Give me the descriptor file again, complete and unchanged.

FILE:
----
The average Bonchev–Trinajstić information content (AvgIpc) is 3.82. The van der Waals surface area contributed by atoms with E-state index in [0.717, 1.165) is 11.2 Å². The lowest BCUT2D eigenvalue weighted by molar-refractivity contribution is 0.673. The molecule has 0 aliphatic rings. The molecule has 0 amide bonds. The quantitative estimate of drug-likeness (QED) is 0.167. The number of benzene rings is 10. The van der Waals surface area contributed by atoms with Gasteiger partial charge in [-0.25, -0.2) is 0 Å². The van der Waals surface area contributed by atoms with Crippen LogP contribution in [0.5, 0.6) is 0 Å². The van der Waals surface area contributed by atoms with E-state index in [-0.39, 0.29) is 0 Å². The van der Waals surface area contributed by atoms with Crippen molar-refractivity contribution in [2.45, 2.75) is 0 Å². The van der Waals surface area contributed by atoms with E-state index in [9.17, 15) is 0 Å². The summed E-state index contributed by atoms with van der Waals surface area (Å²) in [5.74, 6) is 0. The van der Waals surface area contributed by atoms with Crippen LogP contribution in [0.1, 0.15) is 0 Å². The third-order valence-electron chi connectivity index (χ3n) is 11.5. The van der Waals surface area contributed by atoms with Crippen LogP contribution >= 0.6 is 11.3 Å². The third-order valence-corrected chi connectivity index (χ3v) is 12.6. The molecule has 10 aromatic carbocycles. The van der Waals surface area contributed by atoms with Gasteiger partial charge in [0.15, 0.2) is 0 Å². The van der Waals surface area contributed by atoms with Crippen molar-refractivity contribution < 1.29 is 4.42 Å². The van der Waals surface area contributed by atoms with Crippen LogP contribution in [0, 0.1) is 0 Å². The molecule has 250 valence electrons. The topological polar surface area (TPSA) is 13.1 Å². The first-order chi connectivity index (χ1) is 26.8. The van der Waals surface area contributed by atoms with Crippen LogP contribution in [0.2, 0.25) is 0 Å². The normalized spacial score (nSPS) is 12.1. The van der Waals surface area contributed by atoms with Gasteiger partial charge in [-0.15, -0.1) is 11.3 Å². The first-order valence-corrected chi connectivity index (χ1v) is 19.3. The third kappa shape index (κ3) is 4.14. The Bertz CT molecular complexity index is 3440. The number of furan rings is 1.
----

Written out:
The average Bonchev–Trinajstić information content (AvgIpc) is 3.82. The van der Waals surface area contributed by atoms with E-state index in [0.717, 1.165) is 11.2 Å². The lowest BCUT2D eigenvalue weighted by molar-refractivity contribution is 0.673. The molecule has 0 aliphatic rings. The molecule has 0 amide bonds. The quantitative estimate of drug-likeness (QED) is 0.167. The number of benzene rings is 10. The van der Waals surface area contributed by atoms with Gasteiger partial charge in [-0.25, -0.2) is 0 Å². The van der Waals surface area contributed by atoms with Crippen LogP contribution in [0.5, 0.6) is 0 Å². The van der Waals surface area contributed by atoms with E-state index in [-0.39, 0.29) is 0 Å². The van der Waals surface area contributed by atoms with Crippen molar-refractivity contribution in [2.45, 2.75) is 0 Å². The van der Waals surface area contributed by atoms with E-state index in [9.17, 15) is 0 Å². The summed E-state index contributed by atoms with van der Waals surface area (Å²) in [5.74, 6) is 0. The van der Waals surface area contributed by atoms with Crippen LogP contribution in [0.1, 0.15) is 0 Å². The third-order valence-electron chi connectivity index (χ3n) is 11.5. The van der Waals surface area contributed by atoms with Crippen LogP contribution >= 0.6 is 11.3 Å². The third-order valence-corrected chi connectivity index (χ3v) is 12.6. The molecule has 10 aromatic carbocycles. The van der Waals surface area contributed by atoms with Gasteiger partial charge in [0.15, 0.2) is 0 Å². The van der Waals surface area contributed by atoms with Crippen molar-refractivity contribution < 1.29 is 4.42 Å². The van der Waals surface area contributed by atoms with Crippen LogP contribution in [0, 0.1) is 0 Å². The molecule has 250 valence electrons. The topological polar surface area (TPSA) is 13.1 Å². The first-order chi connectivity index (χ1) is 26.8. The van der Waals surface area contributed by atoms with Crippen LogP contribution in [0.2, 0.25) is 0 Å². The normalized spacial score (nSPS) is 12.1. The van der Waals surface area contributed by atoms with Gasteiger partial charge in [-0.15, -0.1) is 11.3 Å². The first-order valence-corrected chi connectivity index (χ1v) is 19.3. The third kappa shape index (κ3) is 4.14. The Bertz CT molecular complexity index is 3440. The number of furan rings is 1.